Discretionary beneficiary – What is it, definition and concept | 2022

The discretionary beneficiary is the person named in the trusts who does not have a direct right to receive the assets that make up the trust, but must be taken into account to make the distribution of the trust.

These discretionary beneficiaries have the right to be considered by the settlor for the distribution of the assets that make up the trust. However, they are not general or primary beneficiaries who have designated the percentage of assets that they own from the trust.

This is a way to protect the assets that make up the trust against a beneficiary due to reliability issues. For example, if a settlor sets up the trust, but the beneficiary is a person who is in debt, he may fear for the fate of his assets (which could be seized).

In cases such as the one mentioned, instead of constituting a general beneficiary, a discretionary beneficiary can be constituted. This, establishing the condition, for example, that the beneficiary can receive the trust’s assets (or the corresponding percentage thereof) only if he has no outstanding debts to pay.

Characteristics of the discretionary beneficiary

The main characteristics that define this figure are:

  • The discretionary beneficiary does not have the power to administer and distribute the assets.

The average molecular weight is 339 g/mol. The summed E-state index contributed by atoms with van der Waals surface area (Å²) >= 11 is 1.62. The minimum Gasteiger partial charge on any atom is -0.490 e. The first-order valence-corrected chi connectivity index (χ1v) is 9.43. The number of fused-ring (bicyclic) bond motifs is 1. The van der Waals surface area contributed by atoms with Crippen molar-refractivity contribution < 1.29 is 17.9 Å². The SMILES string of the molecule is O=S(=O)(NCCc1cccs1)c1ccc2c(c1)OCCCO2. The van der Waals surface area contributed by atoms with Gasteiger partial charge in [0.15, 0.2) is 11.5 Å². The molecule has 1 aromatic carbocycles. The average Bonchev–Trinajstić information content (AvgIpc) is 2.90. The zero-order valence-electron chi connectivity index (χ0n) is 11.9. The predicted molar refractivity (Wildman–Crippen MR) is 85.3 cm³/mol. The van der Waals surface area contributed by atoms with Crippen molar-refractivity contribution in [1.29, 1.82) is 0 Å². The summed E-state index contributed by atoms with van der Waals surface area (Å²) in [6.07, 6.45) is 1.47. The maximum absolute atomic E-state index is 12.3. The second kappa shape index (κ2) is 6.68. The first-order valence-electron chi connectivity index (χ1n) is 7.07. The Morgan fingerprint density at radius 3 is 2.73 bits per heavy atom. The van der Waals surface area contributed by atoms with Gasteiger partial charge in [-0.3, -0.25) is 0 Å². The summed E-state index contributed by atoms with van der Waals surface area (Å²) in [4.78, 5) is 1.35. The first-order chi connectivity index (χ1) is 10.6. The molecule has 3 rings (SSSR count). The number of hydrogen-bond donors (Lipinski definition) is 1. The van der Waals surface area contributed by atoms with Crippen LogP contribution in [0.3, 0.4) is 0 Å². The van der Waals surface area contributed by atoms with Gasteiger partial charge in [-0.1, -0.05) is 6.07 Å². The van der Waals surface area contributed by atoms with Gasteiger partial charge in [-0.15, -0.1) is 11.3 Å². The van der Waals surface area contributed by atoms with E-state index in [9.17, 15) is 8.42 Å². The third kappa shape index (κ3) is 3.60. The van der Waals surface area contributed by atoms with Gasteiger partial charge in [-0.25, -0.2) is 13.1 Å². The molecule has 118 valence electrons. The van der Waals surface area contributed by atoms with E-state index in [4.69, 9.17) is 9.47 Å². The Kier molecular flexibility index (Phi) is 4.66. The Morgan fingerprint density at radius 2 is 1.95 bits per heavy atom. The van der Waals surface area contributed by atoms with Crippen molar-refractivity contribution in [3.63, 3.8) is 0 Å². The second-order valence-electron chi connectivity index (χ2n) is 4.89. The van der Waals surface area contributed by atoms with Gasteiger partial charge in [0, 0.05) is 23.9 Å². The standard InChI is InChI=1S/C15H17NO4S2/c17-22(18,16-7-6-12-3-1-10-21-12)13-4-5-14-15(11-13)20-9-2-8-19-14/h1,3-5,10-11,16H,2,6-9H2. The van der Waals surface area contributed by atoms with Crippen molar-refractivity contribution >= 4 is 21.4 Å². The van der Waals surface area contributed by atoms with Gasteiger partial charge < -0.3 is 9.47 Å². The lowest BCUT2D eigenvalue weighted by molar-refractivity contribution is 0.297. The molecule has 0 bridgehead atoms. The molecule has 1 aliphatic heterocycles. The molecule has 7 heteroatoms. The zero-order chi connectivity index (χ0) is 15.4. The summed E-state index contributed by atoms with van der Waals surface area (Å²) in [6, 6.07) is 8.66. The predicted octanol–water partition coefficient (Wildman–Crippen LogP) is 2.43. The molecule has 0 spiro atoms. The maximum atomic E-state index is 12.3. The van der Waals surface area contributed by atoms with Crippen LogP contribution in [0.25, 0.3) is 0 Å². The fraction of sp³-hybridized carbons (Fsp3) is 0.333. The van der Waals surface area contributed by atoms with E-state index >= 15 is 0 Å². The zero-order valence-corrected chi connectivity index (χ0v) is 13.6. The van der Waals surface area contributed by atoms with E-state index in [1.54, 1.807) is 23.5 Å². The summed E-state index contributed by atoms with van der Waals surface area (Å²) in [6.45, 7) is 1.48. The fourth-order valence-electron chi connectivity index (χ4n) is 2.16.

• It can be both a natural person and a legal person.
  • You will not receive ownership of the assets until certain conditions are met. For example, that the person reaches a certain age or pay certain debts.
  • These beneficiaries do not have the full confidence of the person who constitutes the group of patrimony from which they will transmit their property in the future.
See also  Telecommunications - What is it, definition and concept

Escrow

To better understand this figure of the beneficiary, we are going to see what trusts and the people involved consist of.

The person constitutes a trust through a contract that establishes the destination of a certain patrimony while he is alive to plan how his capital will be distributed in the future, usually at his death. In some cases, the estate may be accessible to the beneficiary before the settlor’s death.

Parties that make up the trust:

  • Trustor: is the person who creates the trust. That is to say, it is the person who is going to transmit his set of assets of his property.
  • Trust: he is the person in charge of managing the trust, but he is not the beneficiary of the estate he manages.
  • Trustee: is the last person who will receive ownership of the estate that constitutes the trust. Usually the figure of the trustee coincides with that of the beneficiary.
  • Beneficiary: is the person who receives the benefits provided by the estate.

Leave a Comment